Many fast food chains have successfully migrated to trans fat-free products in recent years. In 2007, Dunkin’ Donuts started a voluntary reduction of trans fats that resulted in the reformulation of over fifty menu items, including its donuts, which now use a combination of non-hydrogenated oils.  McDonald’s has also significantly reduced artificial trans fats in its menu. The company switched to a healthier cooking oil that enables many of its fried products to be labeled trans fat-free.

        Since 2008, American multinational manufacturer and marketer of branded consumer foods General Mills has reduced trans fats in 350 products. 95 percent of the company’s U.S. retail products are currently labeled zero grams of trans fat.  

        Following the announcement of FDA’s new trans fat labeling laws in 2006, Kraft Foods Group reformulated 650 items, leaving only 2.5 percent of its food products with an amount of trans fat worthy of a label. The company replaced trans fat oils with proprietary blends of oils.

Innovation and the Elimination of Artificial Trans Fat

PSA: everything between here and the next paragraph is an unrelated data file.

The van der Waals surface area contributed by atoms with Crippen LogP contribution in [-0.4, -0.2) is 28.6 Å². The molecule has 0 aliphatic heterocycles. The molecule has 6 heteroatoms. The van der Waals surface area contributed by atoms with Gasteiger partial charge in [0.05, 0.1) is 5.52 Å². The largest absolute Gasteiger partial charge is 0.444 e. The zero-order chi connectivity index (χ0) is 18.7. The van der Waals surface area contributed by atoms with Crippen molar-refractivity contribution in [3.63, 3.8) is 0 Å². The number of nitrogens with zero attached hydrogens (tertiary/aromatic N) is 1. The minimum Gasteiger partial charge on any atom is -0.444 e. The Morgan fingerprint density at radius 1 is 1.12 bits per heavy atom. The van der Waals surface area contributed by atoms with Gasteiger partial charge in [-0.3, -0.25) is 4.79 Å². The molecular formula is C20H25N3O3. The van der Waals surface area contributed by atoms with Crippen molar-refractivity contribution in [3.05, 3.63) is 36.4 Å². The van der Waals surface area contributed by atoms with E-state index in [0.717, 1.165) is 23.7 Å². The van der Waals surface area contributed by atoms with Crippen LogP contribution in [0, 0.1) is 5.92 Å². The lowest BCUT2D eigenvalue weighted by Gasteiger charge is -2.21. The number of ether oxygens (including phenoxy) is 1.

Throughout the country, food industry suppliers are engaged in developing innovative alternatives to partially hydrogenated oils, including liquid and solid oils, oil blends, palm oil fractions, and enzymatic interesterification.

        Headquartered in San Francisco, California, biotechnology company Solazyme is the creator of AlgaVia, an innovative line of ingredients made from a native microalgae strain capable of naturally converting sugars into oils and protein. The company’s portfolio of AlgaWise oils combine high stability, zero trans fat, and reduced saturated fat. In addition to offering extended shelf life, algae oils are particularly suited for frying and can replace partially hydrogenated oils in products like dressings, potato chips, and mayonnaise.

        In the case of baked foods, which need more structured fat, the combination of liquid oils and palm oil or enzymatically interesterified oil (*see picture 1) are promising alternatives. According to Roger Daniels, vice-president of research and development and innovation for Memphis, Tennessee-based Stratas Foods, there is an ongoing trend towards the “return to traditional sources of fats coupled with high-oleic oils.” He argues that advances in functional crystallization processing are expected to be increasingly exploited to achieve bakery shortening alternatives.

        Headquartered in Saint Louis, Missouri, Bunge Oils has created a line of enzymatic solutions that eliminate trans fat and optimize saturated fats. With a wide plasticity range, the UltraBlends enzymatic products include four types of shortenings and a specially formulated baker’s margarine. The innovative solutions are based on a process called enzymatic interesterification, which consists in rearranging fatty acids to provide structure and functionality at room temperature.